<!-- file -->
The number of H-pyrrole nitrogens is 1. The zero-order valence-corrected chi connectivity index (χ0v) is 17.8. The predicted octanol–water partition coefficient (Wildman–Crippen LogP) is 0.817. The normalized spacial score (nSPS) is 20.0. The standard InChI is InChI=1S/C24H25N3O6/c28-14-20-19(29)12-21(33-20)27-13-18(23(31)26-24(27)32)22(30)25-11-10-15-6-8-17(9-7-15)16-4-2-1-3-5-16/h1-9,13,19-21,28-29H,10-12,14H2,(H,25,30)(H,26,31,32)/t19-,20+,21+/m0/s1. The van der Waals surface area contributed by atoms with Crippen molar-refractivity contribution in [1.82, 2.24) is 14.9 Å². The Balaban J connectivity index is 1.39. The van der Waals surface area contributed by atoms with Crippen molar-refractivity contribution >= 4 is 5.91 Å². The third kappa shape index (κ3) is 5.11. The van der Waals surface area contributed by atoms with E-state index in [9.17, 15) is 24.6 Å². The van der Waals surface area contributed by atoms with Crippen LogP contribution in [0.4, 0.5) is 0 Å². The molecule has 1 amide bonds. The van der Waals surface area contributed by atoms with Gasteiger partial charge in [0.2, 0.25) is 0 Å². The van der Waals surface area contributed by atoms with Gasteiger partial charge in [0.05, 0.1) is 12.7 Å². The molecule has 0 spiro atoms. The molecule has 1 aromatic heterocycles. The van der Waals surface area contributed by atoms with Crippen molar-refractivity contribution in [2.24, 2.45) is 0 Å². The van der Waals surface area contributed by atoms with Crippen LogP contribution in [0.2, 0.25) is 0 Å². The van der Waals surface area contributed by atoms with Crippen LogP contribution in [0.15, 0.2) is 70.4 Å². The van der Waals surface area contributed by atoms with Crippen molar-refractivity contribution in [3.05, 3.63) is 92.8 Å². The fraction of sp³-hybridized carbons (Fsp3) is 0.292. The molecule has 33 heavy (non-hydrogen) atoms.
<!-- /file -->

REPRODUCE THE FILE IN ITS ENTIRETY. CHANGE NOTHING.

The number of H-pyrrole nitrogens is 1. The zero-order valence-corrected chi connectivity index (χ0v) is 17.8. The predicted octanol–water partition coefficient (Wildman–Crippen LogP) is 0.817. The normalized spacial score (nSPS) is 20.0. The standard InChI is InChI=1S/C24H25N3O6/c28-14-20-19(29)12-21(33-20)27-13-18(23(31)26-24(27)32)22(30)25-11-10-15-6-8-17(9-7-15)16-4-2-1-3-5-16/h1-9,13,19-21,28-29H,10-12,14H2,(H,25,30)(H,26,31,32)/t19-,20+,21+/m0/s1. The van der Waals surface area contributed by atoms with Crippen molar-refractivity contribution in [1.82, 2.24) is 14.9 Å². The Balaban J connectivity index is 1.39. The van der Waals surface area contributed by atoms with Crippen molar-refractivity contribution >= 4 is 5.91 Å². The third kappa shape index (κ3) is 5.11. The van der Waals surface area contributed by atoms with E-state index in [9.17, 15) is 24.6 Å². The van der Waals surface area contributed by atoms with Crippen LogP contribution in [0.4, 0.5) is 0 Å². The molecule has 1 amide bonds. The van der Waals surface area contributed by atoms with Gasteiger partial charge in [0.2, 0.25) is 0 Å². The van der Waals surface area contributed by atoms with Gasteiger partial charge in [0.05, 0.1) is 12.7 Å². The molecule has 0 spiro atoms. The molecule has 1 aromatic heterocycles. The van der Waals surface area contributed by atoms with Crippen molar-refractivity contribution in [2.24, 2.45) is 0 Å². The van der Waals surface area contributed by atoms with Crippen LogP contribution in [0.2, 0.25) is 0 Å². The van der Waals surface area contributed by atoms with Crippen LogP contribution in [0.15, 0.2) is 70.4 Å². The van der Waals surface area contributed by atoms with Crippen molar-refractivity contribution in [3.05, 3.63) is 92.8 Å². The fraction of sp³-hybridized carbons (Fsp3) is 0.292. The molecule has 33 heavy (non-hydrogen) atoms.